Ten years ago, we thought that the biggest thing the Web was going to be was a high-tech mail order catalogue. Some of the most publicised tech stunts in the first Web boom of the late 1990's involved geeks voluntarily locking themselves indoors for weeks and subsisting on stuff that can be ordered via the Web -- all to highlight the foreseen downfall of businesses derided by first-generation Web heads and their Wall Street cheerleaders as "bricks-and-mortar" establishments. Jeff Bezos, founder of Amazon.com was rewarded for fitting that "vision" when he was made TIME Person of the Year in 1999.
We now know that the Web went on to prove that its biggest direct value to the average schmoe was as a forum for "social networking". Facebook.com enhanced real-world and real-person networking while a plethora of massively-multiplayer gaming platforms opened alternate realities for alternate-person networking.
Ergo: 2010 TIME Person of the Year = Facebook's Mark Zuckerberg.
That's history up to this moment in 2010.
Between 1999 and 2010, the the money train off the Web changed from directly transactional to peripheral.
Big-in-the-90's Amazon.com and eBay.com made money from the primary activity on their sites. Users logged on to Amazon and eBay primarily to buy and sell stuff; and they paid for that activity, one way or another. In contrast, the primary activities of users logging on to Facebook.com (connecting with friends) and Google.com (connecting with the information they seek) are supported by those sites for free. User volume remained a key metric since advertising remained the only realistic means to monetise the communities these platforms created.
For that matter, advertising remains the only legal means to make money off sheer user volume. As it became evident that the real toll on us for all this "free" service we were enjoying was levied in the form of the trail of revealing data we were leaving on these sites the Law caught up (we hope) and hog-tied these sites in privacy legislation. Game over (in a sense). Facebook and Google have become nothing more than the 2010s' contribution to addressing a basic human need to connect with the bigger community in the same way that television and radio did in the 1950's. But they remain fundamentally the same -- free services limited to a best effort at having revenue-generating content (advertising) competing with primary (but freely-accessed) content.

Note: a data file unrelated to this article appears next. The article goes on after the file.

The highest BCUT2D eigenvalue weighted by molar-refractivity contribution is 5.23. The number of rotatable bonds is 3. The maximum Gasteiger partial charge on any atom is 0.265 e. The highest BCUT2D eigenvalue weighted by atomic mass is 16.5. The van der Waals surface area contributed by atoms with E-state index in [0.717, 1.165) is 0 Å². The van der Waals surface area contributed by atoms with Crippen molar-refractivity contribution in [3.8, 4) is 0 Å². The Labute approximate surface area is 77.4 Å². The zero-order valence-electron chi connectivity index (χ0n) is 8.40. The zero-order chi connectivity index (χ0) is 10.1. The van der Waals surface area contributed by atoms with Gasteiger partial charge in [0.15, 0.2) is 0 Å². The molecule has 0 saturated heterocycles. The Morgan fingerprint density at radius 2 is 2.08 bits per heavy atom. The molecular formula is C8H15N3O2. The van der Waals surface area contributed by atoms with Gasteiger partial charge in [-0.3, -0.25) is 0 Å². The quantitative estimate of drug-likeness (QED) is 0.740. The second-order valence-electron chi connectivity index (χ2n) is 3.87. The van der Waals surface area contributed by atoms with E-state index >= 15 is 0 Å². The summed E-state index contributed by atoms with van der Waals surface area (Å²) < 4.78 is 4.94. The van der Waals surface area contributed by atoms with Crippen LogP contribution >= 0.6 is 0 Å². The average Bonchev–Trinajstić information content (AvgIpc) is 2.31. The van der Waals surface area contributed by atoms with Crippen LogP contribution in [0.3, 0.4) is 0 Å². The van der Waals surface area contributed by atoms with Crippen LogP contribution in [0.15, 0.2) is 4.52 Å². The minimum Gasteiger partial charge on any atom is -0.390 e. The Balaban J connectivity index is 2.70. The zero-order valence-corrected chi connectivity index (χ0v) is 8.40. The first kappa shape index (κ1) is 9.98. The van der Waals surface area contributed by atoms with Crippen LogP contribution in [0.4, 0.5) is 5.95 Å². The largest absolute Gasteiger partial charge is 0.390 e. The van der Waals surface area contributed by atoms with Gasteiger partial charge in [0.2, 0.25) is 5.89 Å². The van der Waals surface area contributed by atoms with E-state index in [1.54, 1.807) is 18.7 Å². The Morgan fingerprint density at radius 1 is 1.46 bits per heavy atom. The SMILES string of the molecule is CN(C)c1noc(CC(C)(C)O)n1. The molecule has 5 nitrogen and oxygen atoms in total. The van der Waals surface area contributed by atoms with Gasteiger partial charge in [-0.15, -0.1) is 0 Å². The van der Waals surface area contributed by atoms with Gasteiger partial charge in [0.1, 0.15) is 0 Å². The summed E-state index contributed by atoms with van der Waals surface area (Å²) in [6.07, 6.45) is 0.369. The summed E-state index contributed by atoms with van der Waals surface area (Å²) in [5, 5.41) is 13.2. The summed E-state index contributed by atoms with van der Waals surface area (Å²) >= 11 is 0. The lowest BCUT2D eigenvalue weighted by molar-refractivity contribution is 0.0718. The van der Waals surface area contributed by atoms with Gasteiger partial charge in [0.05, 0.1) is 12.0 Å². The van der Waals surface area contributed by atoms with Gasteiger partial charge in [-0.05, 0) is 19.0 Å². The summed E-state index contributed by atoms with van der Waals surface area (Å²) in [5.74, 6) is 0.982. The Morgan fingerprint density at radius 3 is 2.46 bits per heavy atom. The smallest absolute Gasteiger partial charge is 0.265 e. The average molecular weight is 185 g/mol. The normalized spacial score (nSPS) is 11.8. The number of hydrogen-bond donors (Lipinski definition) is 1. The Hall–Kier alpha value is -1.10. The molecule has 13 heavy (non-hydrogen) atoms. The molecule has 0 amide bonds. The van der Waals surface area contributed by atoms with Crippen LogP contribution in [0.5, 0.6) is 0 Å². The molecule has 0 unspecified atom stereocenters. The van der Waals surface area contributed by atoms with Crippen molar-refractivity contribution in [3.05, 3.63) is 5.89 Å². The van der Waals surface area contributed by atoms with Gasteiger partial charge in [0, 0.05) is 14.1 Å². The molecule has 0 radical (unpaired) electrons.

In a sense, there was not much of a paradigm shift in Media business models over the last 100 years.
Indeed, television and radio (referring to the passive-media-consumption devices rather than on them as a class based on their technical nature) possibly remain more effective advertising platforms than the "New Media"...
On a per audience-minute basis Old Media revenue utterly dwarfs "New Media" revenue.
Facebook currently boasts a user base of 500 million. Being a privately-held company, however, it is mum on its revenue figures. So let us go by the estimated one billion dollars it may have made in 2009. Assume too that the average Facebook user was logged on an average one hour per day. That translates to about 0.009 cents in revenue per audience-minute.
Compare that to the American media network Fox's Super Bowl franchise which is among the most-viewed content in Old Media. The 3rd February 2008 broadcast of Super Bowl XLII (New York Giants vs. New England Patriots) attracted an estimated 50 million viewers. A thirty-second advertising slot in a Super Bowl broadcast on the average costs about $2 million. That's about 8 cents in revenue per audience-minute.
In short, compare:
New Media: Facebook requires an audience of 500 million to make 0.009 cents in advertising revenue per minute of air time.
Old Media: Fox requires an audience of 50 million to make 8 solid cents of advertising revenue per minute of air time.
Old Media requires only a tenth of the audience to make 1000 times the revenue of New Media.
What are the observations here? There are two key ones:
(1) Old Media relies on costly premium content to realise its immense revenue-to-audience ratio.
(2) New Media relies on dirt-cheap commodity (and mainly junk) content (that goes by the euphemism "Web 2.0") to realise infinitessimal revenue-to-audience ratio.
Consider too that;
(a) The on-going storage requirements of Old Media support mainly the content it produces; while,
(b) The on-going storage requirements of New Media support mainly the content contributed by its audience.
There are some lessons to be learned here when we put humanity's well-talked-up "embrace" of "New Media" in the above perspectives. Watch this space for what I think those lessons are but, for now, I'll leave this as some food for thought:
Storage required by Old Media is growing linearly, while storage required by New Media is growing exponentially.
Scary, isn't it?
Next in series: Am I a social networking star?